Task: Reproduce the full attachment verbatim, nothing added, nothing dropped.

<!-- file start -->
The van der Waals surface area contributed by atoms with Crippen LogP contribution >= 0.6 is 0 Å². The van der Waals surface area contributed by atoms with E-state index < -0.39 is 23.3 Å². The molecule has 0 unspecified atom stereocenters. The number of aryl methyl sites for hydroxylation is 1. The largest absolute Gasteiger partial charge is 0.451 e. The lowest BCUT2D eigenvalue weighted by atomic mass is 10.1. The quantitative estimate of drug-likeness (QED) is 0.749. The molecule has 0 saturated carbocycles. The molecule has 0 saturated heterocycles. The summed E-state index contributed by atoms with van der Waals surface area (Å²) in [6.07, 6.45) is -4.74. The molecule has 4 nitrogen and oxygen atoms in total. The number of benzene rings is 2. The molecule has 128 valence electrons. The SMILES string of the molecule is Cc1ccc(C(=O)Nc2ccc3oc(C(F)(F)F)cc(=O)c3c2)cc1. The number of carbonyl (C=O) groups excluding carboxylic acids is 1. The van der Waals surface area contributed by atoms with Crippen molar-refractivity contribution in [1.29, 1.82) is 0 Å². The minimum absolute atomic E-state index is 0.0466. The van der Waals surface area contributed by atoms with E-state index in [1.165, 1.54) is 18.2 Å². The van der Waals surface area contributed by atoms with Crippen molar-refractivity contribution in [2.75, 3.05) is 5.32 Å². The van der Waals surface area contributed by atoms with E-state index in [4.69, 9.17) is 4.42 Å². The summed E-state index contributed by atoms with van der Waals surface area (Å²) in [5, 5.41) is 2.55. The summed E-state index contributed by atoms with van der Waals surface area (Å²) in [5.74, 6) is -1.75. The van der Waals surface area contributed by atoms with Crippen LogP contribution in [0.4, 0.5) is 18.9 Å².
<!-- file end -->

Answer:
The van der Waals surface area contributed by atoms with Crippen LogP contribution >= 0.6 is 0 Å². The van der Waals surface area contributed by atoms with E-state index < -0.39 is 23.3 Å². The molecule has 0 unspecified atom stereocenters. The number of aryl methyl sites for hydroxylation is 1. The largest absolute Gasteiger partial charge is 0.451 e. The lowest BCUT2D eigenvalue weighted by atomic mass is 10.1. The quantitative estimate of drug-likeness (QED) is 0.749. The molecule has 0 saturated carbocycles. The molecule has 0 saturated heterocycles. The summed E-state index contributed by atoms with van der Waals surface area (Å²) in [6.07, 6.45) is -4.74. The molecule has 4 nitrogen and oxygen atoms in total. The number of benzene rings is 2. The molecule has 128 valence electrons. The SMILES string of the molecule is Cc1ccc(C(=O)Nc2ccc3oc(C(F)(F)F)cc(=O)c3c2)cc1. The number of carbonyl (C=O) groups excluding carboxylic acids is 1. The van der Waals surface area contributed by atoms with Crippen molar-refractivity contribution in [1.29, 1.82) is 0 Å². The minimum absolute atomic E-state index is 0.0466. The van der Waals surface area contributed by atoms with E-state index in [1.165, 1.54) is 18.2 Å². The van der Waals surface area contributed by atoms with Crippen molar-refractivity contribution in [2.75, 3.05) is 5.32 Å². The van der Waals surface area contributed by atoms with E-state index in [4.69, 9.17) is 4.42 Å². The summed E-state index contributed by atoms with van der Waals surface area (Å²) in [5, 5.41) is 2.55. The summed E-state index contributed by atoms with van der Waals surface area (Å²) in [5.74, 6) is -1.75. The van der Waals surface area contributed by atoms with Crippen LogP contribution in [0.4, 0.5) is 18.9 Å².